South Asian Contemporary Visual Arts Festival – Conference Leaflet

Series nameSouth Asian Contemporary Visual Arts Festival
Description

This leaflet is for the South Asian Contemporary Visual Arts Festival Conference held on 29 September 1993, produced in association with Sampad. The one-day conference took place at ‘Mac’ Birmingham as part of the South Asian Contemporary Visual Arts Festival organised by Juginder Lamba. The aim of the conference was to provide a platform for individuals, organisations, and artists involved in the practise, promotion, and education of South Asian Visual arts in Britain, to discuss and debate the issues affecting the development of South Asian visual arts in a national and international context. Juginder Lamba, the Festival Director, delivered a speech at the conference as did artists Amal Ghosh, Partha Mitter, Said Adrus, Nina Edge, Saleem Arif, Bhajan Hunjan and Fahmida Shah. The back of this leaflet includes the booking form for the conference.

Date of Creation / Publication1993
CreatorLamba, Juginder
Associated Person/ Organisation
LocationBirmingham
Collection and Reference NumberJuginder Lamba Collection (GB 2661 JL)
Catalogue NumberJL/FES/3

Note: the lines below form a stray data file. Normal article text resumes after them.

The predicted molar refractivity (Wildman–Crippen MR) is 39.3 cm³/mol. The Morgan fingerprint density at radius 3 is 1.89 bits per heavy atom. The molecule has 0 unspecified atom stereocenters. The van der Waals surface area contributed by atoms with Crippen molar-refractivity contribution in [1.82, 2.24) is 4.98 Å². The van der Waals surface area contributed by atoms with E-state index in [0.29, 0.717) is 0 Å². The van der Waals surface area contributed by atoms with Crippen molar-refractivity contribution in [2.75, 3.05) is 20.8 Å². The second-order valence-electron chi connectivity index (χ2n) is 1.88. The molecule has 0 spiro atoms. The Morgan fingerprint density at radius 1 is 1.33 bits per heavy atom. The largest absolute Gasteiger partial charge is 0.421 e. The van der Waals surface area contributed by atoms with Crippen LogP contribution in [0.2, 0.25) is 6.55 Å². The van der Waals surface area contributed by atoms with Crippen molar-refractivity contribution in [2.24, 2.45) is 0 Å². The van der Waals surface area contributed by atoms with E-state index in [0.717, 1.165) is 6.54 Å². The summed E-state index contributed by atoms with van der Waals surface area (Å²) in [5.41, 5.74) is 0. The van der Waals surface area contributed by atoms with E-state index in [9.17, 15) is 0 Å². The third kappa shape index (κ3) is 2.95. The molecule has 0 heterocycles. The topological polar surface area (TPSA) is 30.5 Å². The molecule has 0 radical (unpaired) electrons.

CopyrightThe Creator and/ or associated person or organisation where applicable.
Access to originalsThe originals belong to Juginder Lamba
Series notesIn September 1993comma Juginder Lamba initiated and organised a four-month South Asian Contemporary Visual Arts Festival. In his capacity of Festival Director, he gathered over sixty contemporary artists whose origins were rooted in Bangladesh, India, Pakistan and Sri Lanka, and exhibited their work in twenty major venues throughout the West Midlands region.
The focus of the Festival was to demonstrate the high calibre of work by artists of sub-continental origin and to acknowledge their contribution to national and international developments in mainstream art. As Juginder Lamba states in the Festival Programme introduction,
Collection notesJuginder Lamba was born in Nairobi in January 1948.
Further information